Sun City Hall reporter Doug Donovan first reported on Feb. 6 about Dixon’s formal intervention on behalf of a city contractor, Union Technologies (Utech), that employs her sister and former campaign treasurer, Janice Dixon. Subsequent Sun stories revealed that, despite her earlier denials, Dixon had voted on multiple occasions to award lucrative government contracts to Utech, votes that are proscribed by the city’s ethics laws. Donovan’s reporting led first to an ongoing investigation by the city’s Board of Ethics, and then by the state prosecutor. In addition to contracts favoring her sister, Donovan also reported March 12 that Dixon had since 1999 “steered government work worth at least $600,000 to her former campaign chairman [Dale Clark], most of the time without a written contract.” Those unauthorized contracts have since also become the subject of the
state’s investigation.

Dixon has denied any intentional wrongdoing, and complained she is the subject of an organized campaign to “destroy my character.”

“When I was editor there, I’d have been all over it,” says James Michael Brodie, an English teacher at Walbrook High School who briefly edited the Afro in 1996, and later worked for two years at City Paper. “But I don’t know what pressures they’re under, or what pressures they perceive themselves to be under.”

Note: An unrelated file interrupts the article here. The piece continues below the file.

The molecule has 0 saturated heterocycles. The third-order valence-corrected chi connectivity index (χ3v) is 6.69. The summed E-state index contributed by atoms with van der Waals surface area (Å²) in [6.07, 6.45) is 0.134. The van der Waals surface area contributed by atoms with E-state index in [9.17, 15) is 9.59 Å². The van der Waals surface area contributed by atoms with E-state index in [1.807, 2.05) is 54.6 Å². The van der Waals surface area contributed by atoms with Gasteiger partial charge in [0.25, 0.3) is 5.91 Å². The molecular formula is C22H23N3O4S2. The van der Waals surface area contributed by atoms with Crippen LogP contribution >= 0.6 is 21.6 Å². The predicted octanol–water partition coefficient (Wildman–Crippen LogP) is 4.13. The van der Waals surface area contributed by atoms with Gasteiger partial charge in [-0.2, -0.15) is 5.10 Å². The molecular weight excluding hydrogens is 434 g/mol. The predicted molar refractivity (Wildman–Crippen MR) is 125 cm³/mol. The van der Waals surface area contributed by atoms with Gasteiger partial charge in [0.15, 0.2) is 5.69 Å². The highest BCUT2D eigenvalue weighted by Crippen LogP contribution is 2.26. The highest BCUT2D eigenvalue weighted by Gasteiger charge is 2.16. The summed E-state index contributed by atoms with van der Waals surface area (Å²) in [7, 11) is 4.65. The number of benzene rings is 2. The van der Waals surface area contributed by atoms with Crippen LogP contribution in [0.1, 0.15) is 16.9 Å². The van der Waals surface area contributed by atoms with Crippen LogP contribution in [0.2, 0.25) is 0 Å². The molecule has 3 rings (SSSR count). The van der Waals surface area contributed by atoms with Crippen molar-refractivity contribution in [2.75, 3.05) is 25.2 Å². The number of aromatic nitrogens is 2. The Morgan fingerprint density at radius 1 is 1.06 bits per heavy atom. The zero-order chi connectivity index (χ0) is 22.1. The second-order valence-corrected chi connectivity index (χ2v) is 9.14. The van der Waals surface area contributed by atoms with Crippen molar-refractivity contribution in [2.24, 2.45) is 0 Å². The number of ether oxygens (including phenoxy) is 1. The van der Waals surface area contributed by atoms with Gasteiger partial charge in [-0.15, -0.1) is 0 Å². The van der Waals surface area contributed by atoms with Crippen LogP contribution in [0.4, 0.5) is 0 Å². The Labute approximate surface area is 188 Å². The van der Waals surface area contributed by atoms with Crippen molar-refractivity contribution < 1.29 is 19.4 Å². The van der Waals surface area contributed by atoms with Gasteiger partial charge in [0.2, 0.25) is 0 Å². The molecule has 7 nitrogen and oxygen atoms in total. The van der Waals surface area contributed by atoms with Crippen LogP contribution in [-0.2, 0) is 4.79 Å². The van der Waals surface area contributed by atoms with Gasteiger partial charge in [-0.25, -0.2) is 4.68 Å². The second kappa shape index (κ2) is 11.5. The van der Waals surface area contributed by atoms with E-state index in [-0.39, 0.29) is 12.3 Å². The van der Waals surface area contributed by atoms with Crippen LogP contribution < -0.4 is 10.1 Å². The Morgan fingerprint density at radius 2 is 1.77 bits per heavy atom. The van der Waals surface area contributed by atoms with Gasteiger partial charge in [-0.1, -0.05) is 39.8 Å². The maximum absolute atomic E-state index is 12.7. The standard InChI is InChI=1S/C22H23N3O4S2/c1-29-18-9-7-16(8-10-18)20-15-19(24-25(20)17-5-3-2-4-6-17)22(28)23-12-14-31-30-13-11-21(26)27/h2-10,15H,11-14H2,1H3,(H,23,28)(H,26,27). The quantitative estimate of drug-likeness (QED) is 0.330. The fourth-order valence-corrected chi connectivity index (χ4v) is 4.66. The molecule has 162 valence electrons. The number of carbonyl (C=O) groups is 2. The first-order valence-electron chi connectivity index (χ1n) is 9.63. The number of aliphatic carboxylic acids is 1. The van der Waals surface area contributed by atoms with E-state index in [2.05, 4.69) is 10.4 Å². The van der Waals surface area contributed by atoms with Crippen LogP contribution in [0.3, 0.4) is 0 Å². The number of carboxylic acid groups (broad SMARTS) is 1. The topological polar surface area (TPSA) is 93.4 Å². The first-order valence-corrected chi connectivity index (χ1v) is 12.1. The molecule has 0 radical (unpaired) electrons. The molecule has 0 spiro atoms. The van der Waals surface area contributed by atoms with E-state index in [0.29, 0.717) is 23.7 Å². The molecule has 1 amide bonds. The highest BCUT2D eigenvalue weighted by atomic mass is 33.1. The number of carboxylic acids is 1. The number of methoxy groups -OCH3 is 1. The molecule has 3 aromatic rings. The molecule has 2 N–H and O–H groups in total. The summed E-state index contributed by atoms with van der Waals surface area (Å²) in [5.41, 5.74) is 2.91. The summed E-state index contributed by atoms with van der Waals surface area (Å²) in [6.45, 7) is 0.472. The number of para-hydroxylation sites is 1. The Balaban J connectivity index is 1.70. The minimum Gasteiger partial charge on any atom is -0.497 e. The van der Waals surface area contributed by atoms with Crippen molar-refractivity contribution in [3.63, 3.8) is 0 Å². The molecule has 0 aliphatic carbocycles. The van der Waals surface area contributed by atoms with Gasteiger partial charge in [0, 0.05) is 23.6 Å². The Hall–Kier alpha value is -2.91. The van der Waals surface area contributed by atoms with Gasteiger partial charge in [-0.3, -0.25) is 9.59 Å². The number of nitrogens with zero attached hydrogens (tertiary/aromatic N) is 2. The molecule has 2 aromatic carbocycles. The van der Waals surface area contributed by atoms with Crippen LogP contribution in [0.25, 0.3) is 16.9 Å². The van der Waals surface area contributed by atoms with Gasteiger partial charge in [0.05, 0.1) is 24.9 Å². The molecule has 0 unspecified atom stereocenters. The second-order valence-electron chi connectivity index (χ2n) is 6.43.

Other former Afro editors declined to comment, but Brodie cautioned against holding the 114-year-old publication to its historical reputation as a paper focused on community news and black advocacy, but also on hard-hitting investigative journalism. “I think the Afro these days is living on the reputation of what it was a half-century ago,” he says. “There was a time when, if you wanted to know the news [in the black community], you would have to go there. That’s not the case anymore.”

Besides, Brodie says, The Sun is “the 800-pound gorilla” in Baltimore news-gathering, and a tough act to follow when it aggressively pursues a local story.

Indeed, when asked why this paper has also neglected to report on the unfolding Dixon story, City Paper managing editor Erin Sullivan responds similarly to the Afro’s editor. “We try hard not to repeat the same stories the daily paper does,” Sullivan says. “If we can advance a story or bring something new to the story or make it our own, we absolutely will cover it . . . but I’m afraid that if we tried to jump into the fray right now, our coverage would be a mile wide and an inch deep. Not to mention that it would probably be very similar to what’s appearing in The Sun right now.”